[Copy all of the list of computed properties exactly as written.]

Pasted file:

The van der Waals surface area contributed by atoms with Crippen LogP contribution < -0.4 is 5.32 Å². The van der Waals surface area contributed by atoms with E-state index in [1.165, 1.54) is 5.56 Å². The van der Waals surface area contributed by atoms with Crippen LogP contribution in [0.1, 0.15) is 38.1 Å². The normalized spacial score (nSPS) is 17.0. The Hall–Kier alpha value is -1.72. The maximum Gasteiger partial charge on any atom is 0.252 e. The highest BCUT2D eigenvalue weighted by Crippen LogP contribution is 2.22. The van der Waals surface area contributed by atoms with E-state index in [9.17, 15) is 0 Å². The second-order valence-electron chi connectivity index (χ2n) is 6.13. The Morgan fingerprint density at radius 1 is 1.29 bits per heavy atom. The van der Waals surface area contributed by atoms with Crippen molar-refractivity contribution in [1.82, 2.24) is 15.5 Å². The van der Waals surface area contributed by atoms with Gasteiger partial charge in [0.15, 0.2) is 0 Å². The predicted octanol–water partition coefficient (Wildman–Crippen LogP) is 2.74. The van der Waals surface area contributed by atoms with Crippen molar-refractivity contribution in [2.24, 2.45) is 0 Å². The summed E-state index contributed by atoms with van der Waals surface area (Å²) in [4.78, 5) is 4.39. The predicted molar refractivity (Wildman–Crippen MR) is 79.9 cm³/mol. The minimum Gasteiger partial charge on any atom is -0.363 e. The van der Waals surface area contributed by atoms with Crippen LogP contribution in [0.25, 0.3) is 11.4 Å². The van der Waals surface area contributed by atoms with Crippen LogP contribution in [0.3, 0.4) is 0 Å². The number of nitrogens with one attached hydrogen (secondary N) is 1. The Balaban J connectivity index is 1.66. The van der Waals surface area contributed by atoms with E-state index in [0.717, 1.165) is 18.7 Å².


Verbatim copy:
The van der Waals surface area contributed by atoms with Crippen LogP contribution < -0.4 is 5.32 Å². The van der Waals surface area contributed by atoms with E-state index in [1.165, 1.54) is 5.56 Å². The van der Waals surface area contributed by atoms with Crippen LogP contribution in [0.1, 0.15) is 38.1 Å². The normalized spacial score (nSPS) is 17.0. The Hall–Kier alpha value is -1.72. The maximum Gasteiger partial charge on any atom is 0.252 e. The highest BCUT2D eigenvalue weighted by Crippen LogP contribution is 2.22. The van der Waals surface area contributed by atoms with E-state index in [9.17, 15) is 0 Å². The second-order valence-electron chi connectivity index (χ2n) is 6.13. The Morgan fingerprint density at radius 1 is 1.29 bits per heavy atom. The van der Waals surface area contributed by atoms with Crippen molar-refractivity contribution in [1.82, 2.24) is 15.5 Å². The van der Waals surface area contributed by atoms with Gasteiger partial charge in [0.15, 0.2) is 0 Å². The predicted octanol–water partition coefficient (Wildman–Crippen LogP) is 2.74. The van der Waals surface area contributed by atoms with Crippen molar-refractivity contribution in [2.24, 2.45) is 0 Å². The summed E-state index contributed by atoms with van der Waals surface area (Å²) in [4.78, 5) is 4.39. The predicted molar refractivity (Wildman–Crippen MR) is 79.9 cm³/mol. The minimum Gasteiger partial charge on any atom is -0.363 e. The van der Waals surface area contributed by atoms with Crippen LogP contribution in [0.25, 0.3) is 11.4 Å². The van der Waals surface area contributed by atoms with Crippen LogP contribution in [0.3, 0.4) is 0 Å². The number of nitrogens with one attached hydrogen (secondary N) is 1. The Balaban J connectivity index is 1.66. The van der Waals surface area contributed by atoms with E-state index in [0.717, 1.165) is 18.7 Å².